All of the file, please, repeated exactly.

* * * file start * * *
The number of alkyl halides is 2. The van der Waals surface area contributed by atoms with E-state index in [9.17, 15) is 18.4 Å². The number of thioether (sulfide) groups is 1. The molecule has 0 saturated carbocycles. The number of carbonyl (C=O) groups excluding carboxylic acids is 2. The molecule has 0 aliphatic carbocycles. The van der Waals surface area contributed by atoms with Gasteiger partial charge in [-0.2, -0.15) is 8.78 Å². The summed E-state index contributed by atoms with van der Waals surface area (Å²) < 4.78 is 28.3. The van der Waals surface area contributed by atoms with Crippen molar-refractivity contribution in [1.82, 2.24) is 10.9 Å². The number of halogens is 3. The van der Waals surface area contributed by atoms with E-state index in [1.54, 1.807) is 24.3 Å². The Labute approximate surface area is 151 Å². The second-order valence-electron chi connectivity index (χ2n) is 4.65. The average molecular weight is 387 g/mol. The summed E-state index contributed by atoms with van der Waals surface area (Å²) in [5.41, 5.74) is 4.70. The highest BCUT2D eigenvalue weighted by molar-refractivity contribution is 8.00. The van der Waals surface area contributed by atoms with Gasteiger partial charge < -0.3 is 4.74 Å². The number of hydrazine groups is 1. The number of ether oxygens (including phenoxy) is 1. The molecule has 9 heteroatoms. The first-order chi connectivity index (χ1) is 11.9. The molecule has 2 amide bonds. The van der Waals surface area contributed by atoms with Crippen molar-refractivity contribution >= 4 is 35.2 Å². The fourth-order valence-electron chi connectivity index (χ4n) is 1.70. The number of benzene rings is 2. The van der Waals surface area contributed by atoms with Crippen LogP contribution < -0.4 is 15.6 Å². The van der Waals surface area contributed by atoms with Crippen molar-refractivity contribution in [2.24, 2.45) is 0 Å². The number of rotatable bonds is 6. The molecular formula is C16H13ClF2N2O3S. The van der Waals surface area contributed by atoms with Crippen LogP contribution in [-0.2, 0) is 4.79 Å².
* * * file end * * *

The number of alkyl halides is 2. The van der Waals surface area contributed by atoms with E-state index in [9.17, 15) is 18.4 Å². The number of thioether (sulfide) groups is 1. The molecule has 0 saturated carbocycles. The number of carbonyl (C=O) groups excluding carboxylic acids is 2. The molecule has 0 aliphatic carbocycles. The van der Waals surface area contributed by atoms with Gasteiger partial charge in [-0.2, -0.15) is 8.78 Å². The summed E-state index contributed by atoms with van der Waals surface area (Å²) < 4.78 is 28.3. The van der Waals surface area contributed by atoms with Crippen molar-refractivity contribution in [1.82, 2.24) is 10.9 Å². The number of halogens is 3. The van der Waals surface area contributed by atoms with E-state index in [1.54, 1.807) is 24.3 Å². The Labute approximate surface area is 151 Å². The second-order valence-electron chi connectivity index (χ2n) is 4.65. The average molecular weight is 387 g/mol. The summed E-state index contributed by atoms with van der Waals surface area (Å²) in [5.41, 5.74) is 4.70. The highest BCUT2D eigenvalue weighted by molar-refractivity contribution is 8.00. The van der Waals surface area contributed by atoms with Gasteiger partial charge < -0.3 is 4.74 Å². The number of hydrazine groups is 1. The number of ether oxygens (including phenoxy) is 1. The molecule has 9 heteroatoms. The first-order chi connectivity index (χ1) is 11.9. The molecule has 2 amide bonds. The van der Waals surface area contributed by atoms with Crippen molar-refractivity contribution >= 4 is 35.2 Å². The fourth-order valence-electron chi connectivity index (χ4n) is 1.70. The number of benzene rings is 2. The van der Waals surface area contributed by atoms with Crippen LogP contribution < -0.4 is 15.6 Å². The van der Waals surface area contributed by atoms with Crippen molar-refractivity contribution in [2.24, 2.45) is 0 Å². The number of rotatable bonds is 6. The molecular formula is C16H13ClF2N2O3S. The van der Waals surface area contributed by atoms with Crippen LogP contribution in [-0.2, 0) is 4.79 Å².